Upon a showing that other putative opt-ins are similarly situated, the Court will conditionally certify the action and may allow notice of the case to the similarly situated employees. Hudgins v. Total Quality Logistics, LLC, No. 16 C 7331, 2016 WL 7426135, at *3 (N.D. Ill.Dec. 23, 2016) (citation omitted). Whether a proposed form of notice is adequate and appropriate depends on potential opt-ins “receiving accurate and timely notice concerning the pendency of the collective action, so that they can make informed decisions about whether to participate.” Hoffman-La Roche Inc. v. Sperling, 493 U.S. 165, 170 (1989).


         Plaintiffs argue that all putative notice recipients were subjected to the policies and procedures indicated in the proposed collective definition and described in more detail in Plaintiffs' Complaint and Plaintiff Muir's affidavits. The Complaint, for example, alleges that “Defendants[‘] agents . . . was [sic] informed that sometimes employees in the field cannot take lunch, thus the time had to be paid.” (ECF No. 1 (“Compl.”) ¶ 24.) In his first affidavit, Muir asserts that many of Guardian's 10 to 15 employees “are similarly situated to me as they worked through lunch without pay, were not paid for call times on off-hours, not paid for all travel time.” (Pl.'s Mem., Ex. 1, ¶ 6.) Muir avers that this unpaid work time was overtime work, that all similarly situated employees of Guardian “were paid on an hourly basis, just like me, ” and that he is aware of no installer or service employee who is paid a salary. (Id. ¶¶ 7-8.) He specifically names the following Guardian employees as similarly situated: Javier Lopez, Adam Haynes, and “Kevin” (whose last name he does not know). (Id. ¶ 21.)

         Defendants, on the other hand, argue against certification on a number of grounds. First, Defendants contend that the members of Plaintiffs' proposed collective are not similarly situated because Guardian installers, office staff, and service representatives were subjected to different sets of policies. (Defs.' Mem. at 8-9.) Second, Defendants claim that the uses of company vehicles at issue here fall within the Portal-to-Portal Act (see, Id. at 9-10), which exempts certain activities from the pay mandates of the FLSA, including those “which are preliminary to or postliminary to” principal activities and occur “either prior to the time on any particular workday at which such employee commences, or subsequent to the time on any particular workday at which he ceases, such principal activity.” 29 U.S.C. § 254(a)(2). Third, Defendants claim that Guardian sufficiently compensates an “on call” employee for off-hours time spent on the phone by paying her an additional $50 per week. (Defs.' Mem. at 10-11.) Last, they stress that Muir was a “rogue employee” who “violated every company rule.” (Id. at 6.)

         Defendants submitted a series of affidavits from several current (and one former) Guardian employees as well as from Defendants Robert and Andrea Lange. As relevant, these affidavits variously state that Guardian has paid each employee's overtime and describe a lunch policy whereby 30 minutes of daily time is deducted for lunch (unless an employee receives prior approval and indicates on her time chart that no lunch was taken). In particular, former service representative Javier Lopez, one of the three individuals whom Muir names as similarly situated, avers that Guardian instructed employees to take a lunch break, that employees were to indicate the same on their time cards, and that he was paid for all the days and hours that he worked (including proper overtime pay). (Defs.' Mem., Ex. 4, ¶¶ 4-6.) Elizabeth Rzymowski, a current Guardian office employee in charge of payroll, states that Muir was paid all the overtime indicated on his time cards and that Muir was deducted one-half hour for lunch when he did not receive company approval to work through lunch or when his claims of working through lunch were “not verifiable.” (Id., Ex. 3, ¶¶ 7-8.) In addition, Defendant Andrea Lange submits in her affidavit that, based on review of company vehicle GPS records, Muir used a Guardian company vehicle for personal matters, did not properly account for his time on several occasions, and may have taken at least partial lunch breaks on days when he indicated “No Lunch” on his time card. (See, generally, id., Ex. 10.) With respect to Plaintiff Stock, Defendants claim that he was paid for time or overtime whenever he would work through a lunch period. (Id. at 4-5.)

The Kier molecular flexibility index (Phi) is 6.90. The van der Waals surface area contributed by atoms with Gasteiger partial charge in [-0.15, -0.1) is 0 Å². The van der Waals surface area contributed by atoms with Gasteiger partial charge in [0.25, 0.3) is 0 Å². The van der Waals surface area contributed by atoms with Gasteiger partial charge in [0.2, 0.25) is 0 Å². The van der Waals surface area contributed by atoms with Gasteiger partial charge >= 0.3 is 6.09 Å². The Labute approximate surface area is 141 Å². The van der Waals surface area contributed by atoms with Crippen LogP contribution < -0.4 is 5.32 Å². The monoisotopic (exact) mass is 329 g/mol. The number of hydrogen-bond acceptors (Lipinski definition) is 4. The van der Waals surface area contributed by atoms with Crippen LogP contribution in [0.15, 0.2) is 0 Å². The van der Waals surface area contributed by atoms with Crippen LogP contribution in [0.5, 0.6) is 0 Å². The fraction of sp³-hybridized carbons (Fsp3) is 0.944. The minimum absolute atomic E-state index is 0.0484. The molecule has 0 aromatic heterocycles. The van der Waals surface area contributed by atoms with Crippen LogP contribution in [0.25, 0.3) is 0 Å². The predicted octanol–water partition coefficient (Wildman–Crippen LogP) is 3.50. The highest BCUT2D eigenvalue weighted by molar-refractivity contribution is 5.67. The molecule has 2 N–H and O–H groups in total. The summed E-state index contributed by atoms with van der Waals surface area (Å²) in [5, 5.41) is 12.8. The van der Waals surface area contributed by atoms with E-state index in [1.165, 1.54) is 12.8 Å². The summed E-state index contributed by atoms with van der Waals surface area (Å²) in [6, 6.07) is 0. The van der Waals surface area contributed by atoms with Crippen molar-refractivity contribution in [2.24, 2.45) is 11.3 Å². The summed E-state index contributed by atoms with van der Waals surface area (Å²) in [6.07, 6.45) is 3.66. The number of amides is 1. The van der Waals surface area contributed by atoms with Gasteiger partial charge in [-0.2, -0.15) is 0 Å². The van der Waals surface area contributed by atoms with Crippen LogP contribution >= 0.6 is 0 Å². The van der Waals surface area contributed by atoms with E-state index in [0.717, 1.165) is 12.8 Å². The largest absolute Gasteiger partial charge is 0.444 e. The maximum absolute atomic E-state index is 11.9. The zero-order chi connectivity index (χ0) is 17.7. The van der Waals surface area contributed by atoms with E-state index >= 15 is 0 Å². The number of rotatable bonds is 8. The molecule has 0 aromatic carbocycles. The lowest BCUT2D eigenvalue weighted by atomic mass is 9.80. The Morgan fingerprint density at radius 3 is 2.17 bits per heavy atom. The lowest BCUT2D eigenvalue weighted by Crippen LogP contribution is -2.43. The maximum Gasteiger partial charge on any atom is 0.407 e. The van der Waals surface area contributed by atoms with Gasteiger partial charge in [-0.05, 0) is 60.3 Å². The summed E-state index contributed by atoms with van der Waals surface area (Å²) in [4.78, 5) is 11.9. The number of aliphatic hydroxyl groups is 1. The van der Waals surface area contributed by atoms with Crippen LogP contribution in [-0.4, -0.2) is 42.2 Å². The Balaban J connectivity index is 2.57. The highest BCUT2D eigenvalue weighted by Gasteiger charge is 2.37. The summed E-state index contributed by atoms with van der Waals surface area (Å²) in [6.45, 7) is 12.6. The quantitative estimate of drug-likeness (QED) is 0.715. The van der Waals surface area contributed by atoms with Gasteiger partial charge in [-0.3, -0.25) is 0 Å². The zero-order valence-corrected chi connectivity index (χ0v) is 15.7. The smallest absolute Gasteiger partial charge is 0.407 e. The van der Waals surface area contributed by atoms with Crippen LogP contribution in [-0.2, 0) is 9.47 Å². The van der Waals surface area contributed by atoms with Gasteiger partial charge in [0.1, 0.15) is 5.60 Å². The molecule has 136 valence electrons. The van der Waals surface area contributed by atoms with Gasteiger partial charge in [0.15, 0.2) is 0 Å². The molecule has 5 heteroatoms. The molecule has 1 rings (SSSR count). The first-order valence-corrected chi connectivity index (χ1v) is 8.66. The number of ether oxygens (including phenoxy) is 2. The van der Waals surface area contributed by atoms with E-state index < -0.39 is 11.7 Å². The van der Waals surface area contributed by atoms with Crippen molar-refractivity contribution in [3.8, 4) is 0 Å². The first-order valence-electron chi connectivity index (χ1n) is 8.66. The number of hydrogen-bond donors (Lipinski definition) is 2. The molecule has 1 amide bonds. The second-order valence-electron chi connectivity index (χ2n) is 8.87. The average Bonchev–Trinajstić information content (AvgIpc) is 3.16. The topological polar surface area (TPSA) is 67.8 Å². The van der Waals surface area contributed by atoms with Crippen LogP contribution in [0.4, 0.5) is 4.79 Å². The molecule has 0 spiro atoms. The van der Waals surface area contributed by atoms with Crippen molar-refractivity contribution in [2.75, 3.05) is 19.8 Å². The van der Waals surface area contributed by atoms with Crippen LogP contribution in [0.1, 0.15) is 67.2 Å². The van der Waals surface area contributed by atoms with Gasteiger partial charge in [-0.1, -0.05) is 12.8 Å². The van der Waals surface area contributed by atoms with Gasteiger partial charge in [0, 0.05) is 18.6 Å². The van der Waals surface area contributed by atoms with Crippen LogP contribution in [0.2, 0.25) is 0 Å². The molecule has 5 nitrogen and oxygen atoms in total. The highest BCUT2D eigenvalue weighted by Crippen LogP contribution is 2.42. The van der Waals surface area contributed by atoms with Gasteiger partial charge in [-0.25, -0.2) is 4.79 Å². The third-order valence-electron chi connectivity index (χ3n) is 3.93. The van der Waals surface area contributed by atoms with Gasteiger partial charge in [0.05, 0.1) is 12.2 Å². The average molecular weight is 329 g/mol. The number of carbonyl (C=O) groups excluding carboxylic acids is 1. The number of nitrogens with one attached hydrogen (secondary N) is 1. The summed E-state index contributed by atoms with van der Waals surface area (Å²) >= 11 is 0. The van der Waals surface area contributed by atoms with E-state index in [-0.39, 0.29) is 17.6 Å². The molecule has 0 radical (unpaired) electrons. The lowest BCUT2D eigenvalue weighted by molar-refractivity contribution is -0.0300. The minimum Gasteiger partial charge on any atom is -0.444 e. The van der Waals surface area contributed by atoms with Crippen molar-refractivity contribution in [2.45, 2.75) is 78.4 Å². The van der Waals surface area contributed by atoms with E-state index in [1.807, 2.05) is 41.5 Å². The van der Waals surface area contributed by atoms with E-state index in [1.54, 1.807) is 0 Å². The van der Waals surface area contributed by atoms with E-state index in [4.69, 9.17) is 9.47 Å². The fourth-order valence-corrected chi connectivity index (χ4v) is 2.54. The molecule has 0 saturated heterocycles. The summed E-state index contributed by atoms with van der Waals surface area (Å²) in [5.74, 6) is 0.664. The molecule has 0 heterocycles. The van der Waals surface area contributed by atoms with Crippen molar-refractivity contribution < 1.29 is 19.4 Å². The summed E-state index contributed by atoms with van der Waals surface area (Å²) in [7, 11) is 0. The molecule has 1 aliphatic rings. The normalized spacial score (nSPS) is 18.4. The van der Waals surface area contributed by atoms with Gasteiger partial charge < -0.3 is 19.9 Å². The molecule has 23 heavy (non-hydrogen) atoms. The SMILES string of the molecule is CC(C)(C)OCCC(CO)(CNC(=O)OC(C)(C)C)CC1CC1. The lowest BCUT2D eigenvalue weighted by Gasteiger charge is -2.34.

A. Similarly Situated

         Whether certification of the requested collective is appropriate turns on the extent to which all putative opt-in claimants were similarly situated victims of common policies alleged to be unlawful. Courts find plaintiffs to be similarly situated “despite some variations in their job duties” when it is clear that they have the “same essential responsibilit[ies].” Jirak v. Abbot Labs., 566 F.Supp.2d 845, 848 (N.D. Ill. 2008). What is more, plaintiffs can be similarly situated for purposes of the FLSA even though there are distinctions in their job titles, functions, or pay. See, Id. at 849 (citation omitted). Concerns regarding a lack of common facts among potential class members and the need for individualized inquiries should be raised at step two, not step one. See, e.g., Lukas v. Advocate Health Care Network & Subsidiaries, No. 14 C 2740, 2014 WL 4783028, at *3 (N.D. Ill. Sept. 24, 2014) (citations omitted). Defendants ...